They lost their refugee hearing because they lacked documents, but had fled without even suitcases. The Federal Court berated the board for its blinkered insensitivity. “Mexican authorities do not adequately protect women against violence and abuse,” the court said.

Here is a synopsis of the six Toronto-area cases:

Osiris Leticia Padilla Perez was a 17-year-old in Tabasco when she was kidnapped and raped by Los Zetas drug gang. The board agreed her treatment was “a horrific event for a young woman” but not “appalling and atrocious,” the board’s requirement for refugee status.

Sara Triana Aguirre fled Mexico with her sister Sabrina to get away from her husband. A drug cartel operative, he tracked them from city to city, pistol-whipped his stepson, trashed their house and shot the family dog.

Christel Pena Vargas sued the once all-powerful PRI after she was fired as a 27-year-old public relations assistant when the party lost an election. She was threatened, fled to another city, was hospitalized when her car brakes failed and two of her lawyers died.

Zamora Huerta’s common-law husband, a police interrogator, burned all of her documents after he tracked her down to another city. She had fled beatings that left her arm broken.

Rosa Alejandra Hurtado-Martinez was sexually assaulted by her neighbour, a police commander, who attacked her husband two days later. She and her daughter fled from city to city, but the commander managed to trace her.

Gisela Gallo Farias was 16 when a high-profile politician took her out of her housing project, gave her clothes and gifts and brought her to official functions. Three years later, the abuse started, including a beating and rape when she refused to take her clothes off at a party and a beating that caused a miscarriage.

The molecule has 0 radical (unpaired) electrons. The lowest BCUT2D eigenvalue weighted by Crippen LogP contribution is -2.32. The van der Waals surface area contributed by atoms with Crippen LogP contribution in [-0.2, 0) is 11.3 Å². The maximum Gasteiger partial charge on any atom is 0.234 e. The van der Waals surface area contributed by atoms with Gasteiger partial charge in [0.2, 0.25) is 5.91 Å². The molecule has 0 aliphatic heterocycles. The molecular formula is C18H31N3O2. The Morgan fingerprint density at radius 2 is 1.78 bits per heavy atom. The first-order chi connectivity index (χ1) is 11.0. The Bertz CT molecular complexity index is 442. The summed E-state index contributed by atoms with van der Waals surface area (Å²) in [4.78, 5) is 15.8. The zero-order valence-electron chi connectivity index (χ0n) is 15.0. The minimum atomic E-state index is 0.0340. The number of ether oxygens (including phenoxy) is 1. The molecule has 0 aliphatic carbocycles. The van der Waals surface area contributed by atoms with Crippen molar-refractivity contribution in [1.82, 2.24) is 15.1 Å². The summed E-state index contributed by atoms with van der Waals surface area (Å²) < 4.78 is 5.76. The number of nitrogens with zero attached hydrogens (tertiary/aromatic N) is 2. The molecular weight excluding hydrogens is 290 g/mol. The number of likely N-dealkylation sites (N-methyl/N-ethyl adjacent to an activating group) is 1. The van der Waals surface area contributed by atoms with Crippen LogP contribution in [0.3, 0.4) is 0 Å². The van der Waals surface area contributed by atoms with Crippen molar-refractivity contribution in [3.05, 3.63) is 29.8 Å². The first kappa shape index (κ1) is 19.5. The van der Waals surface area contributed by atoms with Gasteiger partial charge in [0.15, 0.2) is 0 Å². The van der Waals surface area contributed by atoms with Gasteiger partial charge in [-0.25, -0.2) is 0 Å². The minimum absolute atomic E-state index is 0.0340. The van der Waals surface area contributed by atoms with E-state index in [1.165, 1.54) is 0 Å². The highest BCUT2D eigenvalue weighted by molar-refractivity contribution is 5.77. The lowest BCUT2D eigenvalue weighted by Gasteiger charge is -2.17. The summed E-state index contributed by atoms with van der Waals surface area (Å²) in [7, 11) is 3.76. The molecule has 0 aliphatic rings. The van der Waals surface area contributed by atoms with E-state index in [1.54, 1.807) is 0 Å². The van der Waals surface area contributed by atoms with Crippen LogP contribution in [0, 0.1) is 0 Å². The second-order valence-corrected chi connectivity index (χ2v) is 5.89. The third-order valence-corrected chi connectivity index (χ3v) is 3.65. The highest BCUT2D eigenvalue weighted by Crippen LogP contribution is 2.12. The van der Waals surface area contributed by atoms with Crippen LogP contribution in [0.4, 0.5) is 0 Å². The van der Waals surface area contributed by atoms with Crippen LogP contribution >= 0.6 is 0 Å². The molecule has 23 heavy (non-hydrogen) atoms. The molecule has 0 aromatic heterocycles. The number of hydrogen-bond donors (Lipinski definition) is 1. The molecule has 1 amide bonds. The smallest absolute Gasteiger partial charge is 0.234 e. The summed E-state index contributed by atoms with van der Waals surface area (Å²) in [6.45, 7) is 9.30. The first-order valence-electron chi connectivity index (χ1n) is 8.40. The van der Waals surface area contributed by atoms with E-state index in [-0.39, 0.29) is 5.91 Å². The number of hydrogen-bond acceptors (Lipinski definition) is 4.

The standard grounds for denying refugee claims by Mexicans is that there is adequate state protection in the country, that Mexico is a democracy or that the person could move to another part of the country. Here is recent information about Mexico:

An average of four women are murdered each day. In 2006, the Special Prosecutor for Attention to Crimes Related to Acts of Violence Against Women in the Country (FEVIM) was established. The prosecutor found that 90 per cent of women who were assassinated had sought help from the authorities.

During the six years of the Vicente Fox administration (2000-2005), 32 journalists were murdered and five disappeared. During the first 14 months of the administration of President Felipe Calderon three journalists have disappeared, four have been murdered, and two have had attempts made on their lives.

During the Fox administration, 1,500 drug-related executions took place annually. Under Calderon, there were 2,120 executions in 2006 and 2,275 in 2007.In 2005 and 2006, the National Human Rights Commission received 186 and 182 complaints against the military, respectively, while in 2007 the number of complaints doubled to 367.

Human rights organizations therehave a budget of $73 million. Despite that, Human Rights Watch in February produced a report documenting a profound lack of human rights in Mexico.

York University’s Judith Adler Hellman, who’s spent 40 years studying Mexico, said in a 2007 report: “No well-informed person in Mexico would be inclined to turn to the police for help.”

Source: The Primate’s World Relief and Development Fund